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Unsafe for Scrutiny

The role that journalists play as a public watchdog uncovering information and holding power to account has increasingly been under threat, not only in authoritarian regimes but in democratic societies. Alongside the traditional forms of verbal or written harassment and physical attack, more sophisticated digital threats including surveillance, trolling and targeted smear campaigns have emerged as well as vexatious legal threats, often referred to as strategic litigation against public participation (SLAPPs). Taken together with a marked rise in hostile attitudes expressed by some politicians, who often utilise a ‘fake news’ and misinformation agenda, and attempts to restrict access to information, an environment has emerged in which journalists working to provide public scrutiny have become increasingly unsafe. [Image under (CC)]

Articles relating to this programme
Events in this programme

Unsafe for scrutiny – International Anti-Corruption Day event

Unsafe for scrutiny: How the misuse of the UK’s financial and legal systems to facilitate corruption undermines the freedom and safety of investigative journalists around the world.   This webinar, held on International Anti-Corruption Day, will launch the Foreign Policy Centre’s latest publication in the Unsafe for Scrutiny series, which will examine the impact that the UK’s continued role as a key facilitator of global financial crime and corruption has ...

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Speakers

Clare Rewcastle Brown, UK journalist at The Sarawak Report

Pavla Holcová, Czech journalist, Founder of Investigace.cz and Editor for Central Europe at OCCRP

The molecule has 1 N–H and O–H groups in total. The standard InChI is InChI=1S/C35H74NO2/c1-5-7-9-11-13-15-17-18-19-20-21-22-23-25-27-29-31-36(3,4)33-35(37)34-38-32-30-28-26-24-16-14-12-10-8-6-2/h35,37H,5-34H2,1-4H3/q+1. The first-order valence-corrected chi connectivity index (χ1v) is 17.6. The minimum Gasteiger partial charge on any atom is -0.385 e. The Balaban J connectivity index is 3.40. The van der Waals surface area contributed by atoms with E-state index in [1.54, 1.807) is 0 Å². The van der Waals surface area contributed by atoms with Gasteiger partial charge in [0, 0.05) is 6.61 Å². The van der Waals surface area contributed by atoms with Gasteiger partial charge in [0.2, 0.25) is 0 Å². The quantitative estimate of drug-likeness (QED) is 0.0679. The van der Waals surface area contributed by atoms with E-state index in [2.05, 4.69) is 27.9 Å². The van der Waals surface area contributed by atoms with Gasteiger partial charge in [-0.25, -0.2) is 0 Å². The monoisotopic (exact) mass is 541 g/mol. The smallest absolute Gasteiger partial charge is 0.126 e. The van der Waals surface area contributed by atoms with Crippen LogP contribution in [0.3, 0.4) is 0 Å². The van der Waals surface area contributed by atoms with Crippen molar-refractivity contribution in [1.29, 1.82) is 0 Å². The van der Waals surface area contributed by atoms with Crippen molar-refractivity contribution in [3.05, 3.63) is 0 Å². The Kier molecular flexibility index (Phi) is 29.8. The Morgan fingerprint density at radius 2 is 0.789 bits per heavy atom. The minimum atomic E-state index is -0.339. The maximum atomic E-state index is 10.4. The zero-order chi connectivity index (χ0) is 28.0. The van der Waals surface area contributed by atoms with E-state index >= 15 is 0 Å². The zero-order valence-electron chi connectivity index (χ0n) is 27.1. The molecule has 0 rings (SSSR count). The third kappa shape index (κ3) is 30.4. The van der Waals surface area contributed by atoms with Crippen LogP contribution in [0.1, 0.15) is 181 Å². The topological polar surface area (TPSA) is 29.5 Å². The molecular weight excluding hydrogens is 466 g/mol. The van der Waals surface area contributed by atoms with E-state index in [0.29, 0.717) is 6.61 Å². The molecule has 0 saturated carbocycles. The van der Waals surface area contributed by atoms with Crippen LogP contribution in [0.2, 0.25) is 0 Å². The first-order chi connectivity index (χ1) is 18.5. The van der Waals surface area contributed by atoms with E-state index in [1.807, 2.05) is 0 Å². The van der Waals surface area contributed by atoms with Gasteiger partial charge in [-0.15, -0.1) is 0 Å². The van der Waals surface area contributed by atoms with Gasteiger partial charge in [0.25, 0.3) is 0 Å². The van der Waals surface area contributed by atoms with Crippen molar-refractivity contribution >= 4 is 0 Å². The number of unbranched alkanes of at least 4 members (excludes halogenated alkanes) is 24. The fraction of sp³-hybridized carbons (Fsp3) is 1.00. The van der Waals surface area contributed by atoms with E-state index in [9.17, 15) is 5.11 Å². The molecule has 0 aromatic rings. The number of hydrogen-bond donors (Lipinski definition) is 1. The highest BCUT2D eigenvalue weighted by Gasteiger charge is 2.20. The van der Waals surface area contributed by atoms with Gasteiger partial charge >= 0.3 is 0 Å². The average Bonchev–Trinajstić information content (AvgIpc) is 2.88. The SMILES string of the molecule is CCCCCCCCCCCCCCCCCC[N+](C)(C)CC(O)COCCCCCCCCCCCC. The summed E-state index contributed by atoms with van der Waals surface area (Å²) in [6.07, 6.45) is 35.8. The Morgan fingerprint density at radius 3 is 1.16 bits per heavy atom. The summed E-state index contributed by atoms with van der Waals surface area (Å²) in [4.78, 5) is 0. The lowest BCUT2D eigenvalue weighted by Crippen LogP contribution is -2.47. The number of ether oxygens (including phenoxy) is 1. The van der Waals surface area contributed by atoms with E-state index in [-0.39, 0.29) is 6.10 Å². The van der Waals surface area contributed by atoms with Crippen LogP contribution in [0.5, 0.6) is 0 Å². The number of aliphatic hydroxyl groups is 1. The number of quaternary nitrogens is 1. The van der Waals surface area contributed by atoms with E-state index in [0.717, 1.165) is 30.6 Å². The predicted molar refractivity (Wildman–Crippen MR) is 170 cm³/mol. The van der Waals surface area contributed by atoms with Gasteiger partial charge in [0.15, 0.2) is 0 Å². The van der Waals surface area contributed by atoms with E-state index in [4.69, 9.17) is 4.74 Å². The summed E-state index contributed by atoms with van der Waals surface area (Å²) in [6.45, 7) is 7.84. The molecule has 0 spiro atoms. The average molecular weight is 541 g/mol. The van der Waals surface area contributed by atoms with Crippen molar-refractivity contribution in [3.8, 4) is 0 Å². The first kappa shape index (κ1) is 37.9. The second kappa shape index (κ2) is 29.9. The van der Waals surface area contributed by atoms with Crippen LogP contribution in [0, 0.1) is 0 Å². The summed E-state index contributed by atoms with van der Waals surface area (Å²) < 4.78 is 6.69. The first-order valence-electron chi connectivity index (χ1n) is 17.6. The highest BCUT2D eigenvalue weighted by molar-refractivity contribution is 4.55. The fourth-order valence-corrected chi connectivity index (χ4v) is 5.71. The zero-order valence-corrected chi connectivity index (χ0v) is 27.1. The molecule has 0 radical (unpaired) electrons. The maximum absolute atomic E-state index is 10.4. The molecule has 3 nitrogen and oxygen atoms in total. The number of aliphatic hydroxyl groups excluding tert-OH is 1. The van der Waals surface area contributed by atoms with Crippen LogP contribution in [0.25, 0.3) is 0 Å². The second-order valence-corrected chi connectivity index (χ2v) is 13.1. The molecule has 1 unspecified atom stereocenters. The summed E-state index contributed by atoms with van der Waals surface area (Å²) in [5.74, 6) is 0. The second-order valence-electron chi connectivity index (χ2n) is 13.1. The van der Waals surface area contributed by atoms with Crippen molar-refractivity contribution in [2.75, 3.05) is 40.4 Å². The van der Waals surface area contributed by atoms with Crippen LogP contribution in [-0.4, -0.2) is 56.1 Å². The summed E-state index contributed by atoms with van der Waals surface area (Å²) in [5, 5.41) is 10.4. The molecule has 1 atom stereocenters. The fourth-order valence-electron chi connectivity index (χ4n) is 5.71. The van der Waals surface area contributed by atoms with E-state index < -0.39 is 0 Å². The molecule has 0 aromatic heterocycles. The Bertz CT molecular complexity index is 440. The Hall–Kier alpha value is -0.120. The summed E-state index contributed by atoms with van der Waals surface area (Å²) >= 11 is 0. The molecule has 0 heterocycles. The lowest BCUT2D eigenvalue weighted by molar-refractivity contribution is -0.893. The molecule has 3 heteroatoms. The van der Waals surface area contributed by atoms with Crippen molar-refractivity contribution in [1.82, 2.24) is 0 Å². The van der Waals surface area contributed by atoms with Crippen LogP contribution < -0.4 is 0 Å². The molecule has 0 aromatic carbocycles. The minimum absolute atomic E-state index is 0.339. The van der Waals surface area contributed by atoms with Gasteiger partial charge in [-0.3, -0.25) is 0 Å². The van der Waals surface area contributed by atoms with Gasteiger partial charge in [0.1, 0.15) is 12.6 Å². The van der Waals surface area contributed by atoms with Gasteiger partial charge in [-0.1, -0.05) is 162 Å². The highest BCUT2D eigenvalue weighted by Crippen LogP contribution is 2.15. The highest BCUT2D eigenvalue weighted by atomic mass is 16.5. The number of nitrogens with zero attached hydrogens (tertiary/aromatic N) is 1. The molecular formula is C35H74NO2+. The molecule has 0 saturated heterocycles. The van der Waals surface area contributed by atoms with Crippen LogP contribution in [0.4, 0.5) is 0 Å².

Ben Cowdock, Investigations Lead at Transparency International UK

Susan Coughtrie, Project Director at the Foreign Policy Centre

Chair: Nigel Mills MP, Co-Chair of the APPG on Anti-Corruption and Responsible Tax

Listen to an audio recording of the event here.

When
December 9, 2020
5:00pm-6:30pm
Where

The event will take place on Zoom.

Unsafe for Scrutiny: Examining the pressures faced by journalists uncovering financial crime and corruption on the UK’s watch

Investigative journalists from across the world have repeatedly exposed how financial and legal systems – including those in the UK and its overseas jurisdictions – have been abused to facilitate corruption by their ruling elites, opaque businesses and criminal enterprises. They have often done this in the face of significant challenges to their own safety and security. This event, held as part of the Foreign Policy Centre’s ‘Unsafe for Scrutiny’ ...

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Speakers

Paul Radu, investigative journalist and co-founder of OCCRP

Oliver Bullough, UK journalist and author of Moneyland

Sarah Clarke, Head of Europe and Central Asia, ARTICLE 19

Susan Coughtrie, Project Director at the Foreign Policy Centre

Listen to an audio recording of the event here.

When
November 2, 2020
4pm-5:30pm
Where

The event will take place on Zoom.

Investigating Corruption: US versus UK – A Widening Transatlantic Divide?